By Winnie Osika
The East African Community (EAC) partner states are negotiating modalities to allow free movement of professionals in accounting, legal and architecture services as required under the common market protocol
The three sectors will join seven others in business and professional services, communication, distribution, education, financial, tourism and travel related services and transport services whose professions are free to move freely within the region.
The five EAC partner states have agreed to harmonize the movement of these service sectors by the end of 2015 since the coming to effect of the common market protocol in July last year.
The common market provides for the free movement of all factors of production including goods, labour, services and capital but the partner states agreed on gradual liberalisation of the sectors, mainly the services sector.
The EAC region has witnessed a significant growth in the tourism sector, construction and Information and Communication Technology sectors after the coming to effect of the common market.
Partner states have also engaged in cross-border investments especially in the banking and insurance industry as well as in retail distribution services.
“The common market provides for ‘four freedoms’ allowing free movement for all factors of production, namely free movement of goods, labour, services, which will significantly boost trade and investments and make the region competitive, productive and prosperous,” says Mr Barrack Ndegwa, Integration Secretary, ministry of East African Community, Kenya.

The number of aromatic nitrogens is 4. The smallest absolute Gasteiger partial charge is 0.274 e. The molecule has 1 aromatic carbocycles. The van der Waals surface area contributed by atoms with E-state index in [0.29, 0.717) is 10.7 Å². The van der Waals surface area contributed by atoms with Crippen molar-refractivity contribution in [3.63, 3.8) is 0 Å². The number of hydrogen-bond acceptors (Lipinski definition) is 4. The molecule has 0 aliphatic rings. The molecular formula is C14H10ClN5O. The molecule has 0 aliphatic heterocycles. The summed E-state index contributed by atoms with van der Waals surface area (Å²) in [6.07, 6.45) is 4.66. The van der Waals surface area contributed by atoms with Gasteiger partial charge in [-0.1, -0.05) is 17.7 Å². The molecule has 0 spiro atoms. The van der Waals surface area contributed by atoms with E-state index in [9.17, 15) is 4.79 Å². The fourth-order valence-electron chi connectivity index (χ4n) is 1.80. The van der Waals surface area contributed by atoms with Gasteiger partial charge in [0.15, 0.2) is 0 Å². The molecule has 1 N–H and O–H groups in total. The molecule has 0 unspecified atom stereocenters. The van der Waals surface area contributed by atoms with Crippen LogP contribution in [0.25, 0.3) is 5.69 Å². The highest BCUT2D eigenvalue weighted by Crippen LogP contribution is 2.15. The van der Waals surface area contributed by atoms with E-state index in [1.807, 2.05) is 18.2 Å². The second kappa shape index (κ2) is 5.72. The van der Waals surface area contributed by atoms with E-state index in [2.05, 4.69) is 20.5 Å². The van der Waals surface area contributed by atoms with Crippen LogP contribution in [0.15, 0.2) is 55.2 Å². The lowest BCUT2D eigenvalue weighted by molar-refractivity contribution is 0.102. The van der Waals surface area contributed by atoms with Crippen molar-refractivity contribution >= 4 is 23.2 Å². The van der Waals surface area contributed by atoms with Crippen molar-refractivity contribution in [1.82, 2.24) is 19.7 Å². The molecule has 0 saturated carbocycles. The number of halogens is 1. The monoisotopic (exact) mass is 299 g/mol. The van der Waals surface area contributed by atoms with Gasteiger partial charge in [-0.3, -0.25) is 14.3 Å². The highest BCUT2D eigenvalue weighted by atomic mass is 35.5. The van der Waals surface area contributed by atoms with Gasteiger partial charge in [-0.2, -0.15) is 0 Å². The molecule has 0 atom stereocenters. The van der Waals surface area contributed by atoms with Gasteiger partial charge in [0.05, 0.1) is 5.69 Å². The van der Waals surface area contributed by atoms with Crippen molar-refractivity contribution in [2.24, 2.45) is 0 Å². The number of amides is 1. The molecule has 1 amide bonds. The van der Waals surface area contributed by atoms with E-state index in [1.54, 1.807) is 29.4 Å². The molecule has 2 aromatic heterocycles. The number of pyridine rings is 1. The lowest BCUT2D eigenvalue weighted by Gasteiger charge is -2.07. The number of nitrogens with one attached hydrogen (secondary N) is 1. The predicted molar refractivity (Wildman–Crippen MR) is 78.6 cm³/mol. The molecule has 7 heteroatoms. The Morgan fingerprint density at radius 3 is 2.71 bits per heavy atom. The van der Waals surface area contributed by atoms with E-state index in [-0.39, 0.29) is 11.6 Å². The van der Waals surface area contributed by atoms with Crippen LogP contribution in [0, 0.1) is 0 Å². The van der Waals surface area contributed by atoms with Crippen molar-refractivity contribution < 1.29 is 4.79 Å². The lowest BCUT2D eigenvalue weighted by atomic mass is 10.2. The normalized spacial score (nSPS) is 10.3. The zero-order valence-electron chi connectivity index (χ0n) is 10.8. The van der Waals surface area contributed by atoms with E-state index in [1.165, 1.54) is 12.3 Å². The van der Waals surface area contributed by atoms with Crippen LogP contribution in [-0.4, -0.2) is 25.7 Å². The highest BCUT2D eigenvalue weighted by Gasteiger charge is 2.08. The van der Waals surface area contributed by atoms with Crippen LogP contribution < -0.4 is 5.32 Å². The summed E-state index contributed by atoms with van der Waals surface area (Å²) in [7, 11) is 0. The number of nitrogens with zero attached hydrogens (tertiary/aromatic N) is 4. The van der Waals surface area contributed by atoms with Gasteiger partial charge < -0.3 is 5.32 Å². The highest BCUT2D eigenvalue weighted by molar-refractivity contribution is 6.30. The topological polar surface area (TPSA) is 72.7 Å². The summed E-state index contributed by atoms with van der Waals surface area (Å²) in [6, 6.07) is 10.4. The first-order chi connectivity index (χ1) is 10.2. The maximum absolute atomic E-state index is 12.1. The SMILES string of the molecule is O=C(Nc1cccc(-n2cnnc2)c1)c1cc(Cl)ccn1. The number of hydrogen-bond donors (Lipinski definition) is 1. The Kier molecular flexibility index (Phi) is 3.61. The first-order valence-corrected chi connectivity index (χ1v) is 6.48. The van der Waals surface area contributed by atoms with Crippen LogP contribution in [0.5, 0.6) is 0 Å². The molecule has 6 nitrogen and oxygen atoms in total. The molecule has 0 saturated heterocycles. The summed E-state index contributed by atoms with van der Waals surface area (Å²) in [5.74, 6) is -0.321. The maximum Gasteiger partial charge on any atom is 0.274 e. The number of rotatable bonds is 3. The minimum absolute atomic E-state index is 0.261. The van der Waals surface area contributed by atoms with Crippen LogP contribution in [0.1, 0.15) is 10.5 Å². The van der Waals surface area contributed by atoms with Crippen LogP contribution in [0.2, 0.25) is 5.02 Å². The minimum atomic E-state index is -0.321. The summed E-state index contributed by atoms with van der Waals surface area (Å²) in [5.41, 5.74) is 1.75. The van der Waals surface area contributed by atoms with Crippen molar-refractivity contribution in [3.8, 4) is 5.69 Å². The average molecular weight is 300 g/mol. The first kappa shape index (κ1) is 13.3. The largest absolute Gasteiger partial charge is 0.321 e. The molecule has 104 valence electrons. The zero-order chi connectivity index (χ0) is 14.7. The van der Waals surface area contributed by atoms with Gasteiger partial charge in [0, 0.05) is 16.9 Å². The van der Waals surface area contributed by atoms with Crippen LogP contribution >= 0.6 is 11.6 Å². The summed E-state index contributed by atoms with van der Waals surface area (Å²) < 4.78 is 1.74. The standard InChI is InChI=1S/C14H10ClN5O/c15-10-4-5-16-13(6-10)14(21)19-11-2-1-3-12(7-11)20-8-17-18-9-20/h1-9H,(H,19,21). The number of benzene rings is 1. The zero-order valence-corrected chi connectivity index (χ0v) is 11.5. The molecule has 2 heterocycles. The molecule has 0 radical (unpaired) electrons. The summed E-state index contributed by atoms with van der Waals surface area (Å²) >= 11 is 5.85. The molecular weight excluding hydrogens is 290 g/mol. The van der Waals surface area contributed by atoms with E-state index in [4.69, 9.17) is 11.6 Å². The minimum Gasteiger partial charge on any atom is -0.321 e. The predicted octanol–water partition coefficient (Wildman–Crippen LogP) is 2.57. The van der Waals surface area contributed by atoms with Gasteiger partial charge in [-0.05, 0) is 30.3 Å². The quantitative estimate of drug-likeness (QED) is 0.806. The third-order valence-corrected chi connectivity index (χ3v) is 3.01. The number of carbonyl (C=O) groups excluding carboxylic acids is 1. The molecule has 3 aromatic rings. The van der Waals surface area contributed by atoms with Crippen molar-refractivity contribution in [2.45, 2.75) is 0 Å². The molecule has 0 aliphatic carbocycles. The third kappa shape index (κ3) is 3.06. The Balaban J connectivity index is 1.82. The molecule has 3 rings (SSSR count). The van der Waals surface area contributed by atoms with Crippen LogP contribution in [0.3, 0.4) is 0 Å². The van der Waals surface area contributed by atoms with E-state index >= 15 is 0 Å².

Kenya commercial bank (KCB) and Equity bank are among banks that have taken advantage of the common market which have seen those open branches in other partner states.
In addition, Kenya and Rwanda have fully freed movement of workers between themselves which has seen exchange of labour in the two states.
Kenya has also eliminated work permit fee for EAC citizens and has speed up the process of applying for work permits to work in other EAC states which only take 30 days.
Despite the achievements of the EAC common market, the region is still facing implementation hurdles which have slowed down the full integration process.
The biggest challenge remains the implementation of the EAC Common market protocol where partner states are expected to domesticate institutional, legislative and regulatory changes.
The region is also faced with inadequate and weak legal and regulatory framework and in some instances; new laws have to be developed.
Partner states are also complaining of lack of a broad based regional services private sector platform to increase public private consultations with the services sector.
Poor infrastructure within the corridors connecting EAC has also contributed hugely to loss of billions of shillings as a result of delays.
To effectively harmonize trade and infrastructure development between EAC and other countries, the region has partnered with COMESA and Southern African Development Community (SADC) to form the tripartite community.
“We welcome donor assistance to address these challenges and to assist in developing policies that spur regional integration and development of our economies,” Mr Ndegwa told a regional workshop organized by the International Centre for Trade and Sustainable Development in Nairobi.
Speaking during the occasion, ICTSD senior associate Mr Miguel Rodriguez said weak negotiation capacity of most developing counti5res and especially the Sub-Saharan African (SSA) was a major concern that needs to be addressed urgently.
“The private sector and other non-state actor though SSA are confronted with a myriad of related and overlapping efforts to improve and develop their services sector,” he said.
“This includes trade in services negotiations on multiple fronts taking place at the same time as various crosscutting and sector-specific policy and regulatory reform processes.”